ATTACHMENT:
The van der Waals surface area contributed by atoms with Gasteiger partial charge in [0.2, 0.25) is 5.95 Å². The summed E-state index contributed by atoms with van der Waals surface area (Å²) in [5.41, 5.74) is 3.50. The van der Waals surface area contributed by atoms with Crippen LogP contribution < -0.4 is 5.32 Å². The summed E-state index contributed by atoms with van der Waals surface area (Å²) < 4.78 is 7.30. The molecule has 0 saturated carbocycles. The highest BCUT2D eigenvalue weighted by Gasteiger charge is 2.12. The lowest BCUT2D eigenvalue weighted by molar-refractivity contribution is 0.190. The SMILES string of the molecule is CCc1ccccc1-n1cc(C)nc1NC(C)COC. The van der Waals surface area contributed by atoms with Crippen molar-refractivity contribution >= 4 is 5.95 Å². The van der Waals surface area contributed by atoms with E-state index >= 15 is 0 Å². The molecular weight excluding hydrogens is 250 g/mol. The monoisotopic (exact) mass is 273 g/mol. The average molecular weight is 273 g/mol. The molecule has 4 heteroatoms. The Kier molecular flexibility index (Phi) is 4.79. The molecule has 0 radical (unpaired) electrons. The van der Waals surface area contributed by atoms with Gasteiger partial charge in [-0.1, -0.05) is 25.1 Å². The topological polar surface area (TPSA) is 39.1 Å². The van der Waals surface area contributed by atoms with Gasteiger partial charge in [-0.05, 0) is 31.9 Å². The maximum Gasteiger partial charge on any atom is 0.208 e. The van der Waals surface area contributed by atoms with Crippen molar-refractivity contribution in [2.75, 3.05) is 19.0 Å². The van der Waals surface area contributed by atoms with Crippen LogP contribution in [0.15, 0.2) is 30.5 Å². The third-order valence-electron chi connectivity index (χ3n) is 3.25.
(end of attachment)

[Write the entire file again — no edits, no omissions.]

The van der Waals surface area contributed by atoms with Gasteiger partial charge in [0.2, 0.25) is 5.95 Å². The summed E-state index contributed by atoms with van der Waals surface area (Å²) in [5.41, 5.74) is 3.50. The van der Waals surface area contributed by atoms with Crippen LogP contribution < -0.4 is 5.32 Å². The summed E-state index contributed by atoms with van der Waals surface area (Å²) < 4.78 is 7.30. The molecule has 0 saturated carbocycles. The highest BCUT2D eigenvalue weighted by Gasteiger charge is 2.12. The lowest BCUT2D eigenvalue weighted by molar-refractivity contribution is 0.190. The SMILES string of the molecule is CCc1ccccc1-n1cc(C)nc1NC(C)COC. The van der Waals surface area contributed by atoms with Crippen molar-refractivity contribution >= 4 is 5.95 Å². The van der Waals surface area contributed by atoms with E-state index >= 15 is 0 Å². The molecular weight excluding hydrogens is 250 g/mol. The monoisotopic (exact) mass is 273 g/mol. The average molecular weight is 273 g/mol. The molecule has 4 heteroatoms. The Kier molecular flexibility index (Phi) is 4.79. The molecule has 0 radical (unpaired) electrons. The van der Waals surface area contributed by atoms with Gasteiger partial charge in [-0.1, -0.05) is 25.1 Å². The topological polar surface area (TPSA) is 39.1 Å². The van der Waals surface area contributed by atoms with Gasteiger partial charge in [-0.05, 0) is 31.9 Å². The maximum Gasteiger partial charge on any atom is 0.208 e. The van der Waals surface area contributed by atoms with Crippen molar-refractivity contribution in [2.75, 3.05) is 19.0 Å². The van der Waals surface area contributed by atoms with Crippen LogP contribution in [0.15, 0.2) is 30.5 Å². The third-order valence-electron chi connectivity index (χ3n) is 3.25.